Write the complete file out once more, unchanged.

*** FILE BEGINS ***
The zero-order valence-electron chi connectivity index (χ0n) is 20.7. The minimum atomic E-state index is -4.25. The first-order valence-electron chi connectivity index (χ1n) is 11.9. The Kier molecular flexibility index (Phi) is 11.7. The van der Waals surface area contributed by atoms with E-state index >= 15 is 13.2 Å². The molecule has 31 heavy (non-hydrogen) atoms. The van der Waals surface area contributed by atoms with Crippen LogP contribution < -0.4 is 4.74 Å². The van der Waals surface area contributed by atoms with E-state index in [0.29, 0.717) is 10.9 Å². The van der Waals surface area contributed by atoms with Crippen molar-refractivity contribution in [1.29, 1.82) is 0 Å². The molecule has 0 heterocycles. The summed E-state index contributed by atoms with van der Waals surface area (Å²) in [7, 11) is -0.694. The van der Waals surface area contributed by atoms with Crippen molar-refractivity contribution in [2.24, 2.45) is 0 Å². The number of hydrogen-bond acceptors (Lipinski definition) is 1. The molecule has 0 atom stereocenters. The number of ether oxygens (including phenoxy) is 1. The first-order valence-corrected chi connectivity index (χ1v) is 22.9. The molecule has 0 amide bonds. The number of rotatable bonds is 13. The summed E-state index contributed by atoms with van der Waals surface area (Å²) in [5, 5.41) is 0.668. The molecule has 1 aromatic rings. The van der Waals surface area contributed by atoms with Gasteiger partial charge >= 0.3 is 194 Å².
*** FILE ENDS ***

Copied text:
The zero-order valence-electron chi connectivity index (χ0n) is 20.7. The minimum atomic E-state index is -4.25. The first-order valence-electron chi connectivity index (χ1n) is 11.9. The Kier molecular flexibility index (Phi) is 11.7. The van der Waals surface area contributed by atoms with E-state index >= 15 is 13.2 Å². The molecule has 31 heavy (non-hydrogen) atoms. The van der Waals surface area contributed by atoms with Crippen LogP contribution < -0.4 is 4.74 Å². The van der Waals surface area contributed by atoms with E-state index in [0.29, 0.717) is 10.9 Å². The van der Waals surface area contributed by atoms with Crippen molar-refractivity contribution in [1.29, 1.82) is 0 Å². The molecule has 0 heterocycles. The summed E-state index contributed by atoms with van der Waals surface area (Å²) in [7, 11) is -0.694. The van der Waals surface area contributed by atoms with Crippen molar-refractivity contribution in [2.24, 2.45) is 0 Å². The number of hydrogen-bond acceptors (Lipinski definition) is 1. The molecule has 0 atom stereocenters. The number of ether oxygens (including phenoxy) is 1. The first-order valence-corrected chi connectivity index (χ1v) is 22.9. The molecule has 0 amide bonds. The number of rotatable bonds is 13. The summed E-state index contributed by atoms with van der Waals surface area (Å²) in [5, 5.41) is 0.668. The molecule has 1 aromatic rings. The van der Waals surface area contributed by atoms with Gasteiger partial charge >= 0.3 is 194 Å².